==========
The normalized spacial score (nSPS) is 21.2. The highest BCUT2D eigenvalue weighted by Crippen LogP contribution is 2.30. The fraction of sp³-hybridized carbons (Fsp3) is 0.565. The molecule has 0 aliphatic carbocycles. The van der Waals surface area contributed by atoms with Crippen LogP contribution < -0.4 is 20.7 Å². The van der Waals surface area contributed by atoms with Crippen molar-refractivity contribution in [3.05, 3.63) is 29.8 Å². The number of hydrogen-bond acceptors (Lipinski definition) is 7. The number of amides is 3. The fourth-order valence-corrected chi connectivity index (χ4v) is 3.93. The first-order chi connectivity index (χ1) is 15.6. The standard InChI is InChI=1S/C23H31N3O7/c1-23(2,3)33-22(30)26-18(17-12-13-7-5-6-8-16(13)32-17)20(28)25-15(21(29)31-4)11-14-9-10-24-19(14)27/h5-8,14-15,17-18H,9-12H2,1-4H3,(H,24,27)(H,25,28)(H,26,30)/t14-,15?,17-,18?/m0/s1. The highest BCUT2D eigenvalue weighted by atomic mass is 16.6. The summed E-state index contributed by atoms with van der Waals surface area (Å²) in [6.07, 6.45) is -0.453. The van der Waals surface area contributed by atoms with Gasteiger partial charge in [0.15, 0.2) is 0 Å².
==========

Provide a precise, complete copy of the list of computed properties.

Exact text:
The normalized spacial score (nSPS) is 21.2. The highest BCUT2D eigenvalue weighted by Crippen LogP contribution is 2.30. The fraction of sp³-hybridized carbons (Fsp3) is 0.565. The molecule has 0 aliphatic carbocycles. The van der Waals surface area contributed by atoms with Crippen LogP contribution < -0.4 is 20.7 Å². The van der Waals surface area contributed by atoms with Crippen molar-refractivity contribution in [3.05, 3.63) is 29.8 Å². The number of hydrogen-bond acceptors (Lipinski definition) is 7. The number of amides is 3. The fourth-order valence-corrected chi connectivity index (χ4v) is 3.93. The first-order chi connectivity index (χ1) is 15.6. The standard InChI is InChI=1S/C23H31N3O7/c1-23(2,3)33-22(30)26-18(17-12-13-7-5-6-8-16(13)32-17)20(28)25-15(21(29)31-4)11-14-9-10-24-19(14)27/h5-8,14-15,17-18H,9-12H2,1-4H3,(H,24,27)(H,25,28)(H,26,30)/t14-,15?,17-,18?/m0/s1. The highest BCUT2D eigenvalue weighted by atomic mass is 16.6. The summed E-state index contributed by atoms with van der Waals surface area (Å²) in [6.07, 6.45) is -0.453. The van der Waals surface area contributed by atoms with Gasteiger partial charge in [0.15, 0.2) is 0 Å².